The man whose team built Sir Edmund Hillary's Hut at Scott Base says he's upset he's never received any acknowledgement for his efforts.
Many others in Sir Ed's crew have received Antarctic and Polar medals but, as others celebrate the 60th anniversary of the hut, 88-year-old Randal Heke says he feels he's been overlooked.
Mr Heke was asked to manage the build of the base in 1957. He and his team spent a month living in tents in temperatures as low as -15degC.
"It was new to me, I had to look up Antarctica to see where it was, I didn't know much about it," he says.
He's never been formally recognised for the work. He says he'd like to receive an Antarctic Medal for his contribution, but it requires a nomination.
"I get a bit unhappy to see so many others who've been down there, who've never done the same amount of work I did, nor carry the responsibilities I carry, have received some form of honour."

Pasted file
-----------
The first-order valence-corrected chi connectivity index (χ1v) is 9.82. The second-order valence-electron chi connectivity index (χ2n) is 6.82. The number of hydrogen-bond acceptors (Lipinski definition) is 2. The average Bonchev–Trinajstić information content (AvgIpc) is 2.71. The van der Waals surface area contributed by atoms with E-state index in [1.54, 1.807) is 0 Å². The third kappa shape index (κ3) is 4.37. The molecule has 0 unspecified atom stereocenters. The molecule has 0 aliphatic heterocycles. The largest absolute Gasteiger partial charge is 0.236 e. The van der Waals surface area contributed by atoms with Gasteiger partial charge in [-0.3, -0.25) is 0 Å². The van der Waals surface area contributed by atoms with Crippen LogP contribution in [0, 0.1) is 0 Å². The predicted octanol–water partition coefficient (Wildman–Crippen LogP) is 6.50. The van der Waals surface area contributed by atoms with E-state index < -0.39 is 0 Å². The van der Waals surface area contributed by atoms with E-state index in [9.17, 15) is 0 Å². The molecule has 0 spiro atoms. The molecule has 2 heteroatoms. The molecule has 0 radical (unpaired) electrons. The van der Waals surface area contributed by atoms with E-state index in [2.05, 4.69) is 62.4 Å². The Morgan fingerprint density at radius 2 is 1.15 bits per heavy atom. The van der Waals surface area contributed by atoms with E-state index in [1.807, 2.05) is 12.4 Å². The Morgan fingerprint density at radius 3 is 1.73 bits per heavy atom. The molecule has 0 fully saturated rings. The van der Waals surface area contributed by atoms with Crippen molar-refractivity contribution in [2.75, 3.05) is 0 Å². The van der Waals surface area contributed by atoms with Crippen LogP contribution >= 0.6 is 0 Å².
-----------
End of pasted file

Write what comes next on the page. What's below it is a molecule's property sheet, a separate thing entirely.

Hillary's Hut was the first building constructed at Scott Base, New Zealand's only Antarctic research station. A $1 million project by the Antarctic Heritage trust has restored it.
The base was built in Wellington and shipped to Antarctica on HMNZS Endeavour.
"One of the most exciting parts of going to Antarctica is going down through the pack ice," Mr Heke says.
It was from the base that Sir Ed led an expedition to the South Pole the following year.
Many of the original buildings have gone, but that's not all that's changed.
"I never thought women would get down there, but they do. Because it's so cold," Mr Heke says.
In a statement, the Prime Minister's office said: "The Government is very aware of Mr Heke's valuable contribution to New Zealand interests in Antarctica, but doesn't comment on individual cases."
The honours secretariat confirmed it has received a nomination for Mr Heke, so his long wait could finally be over.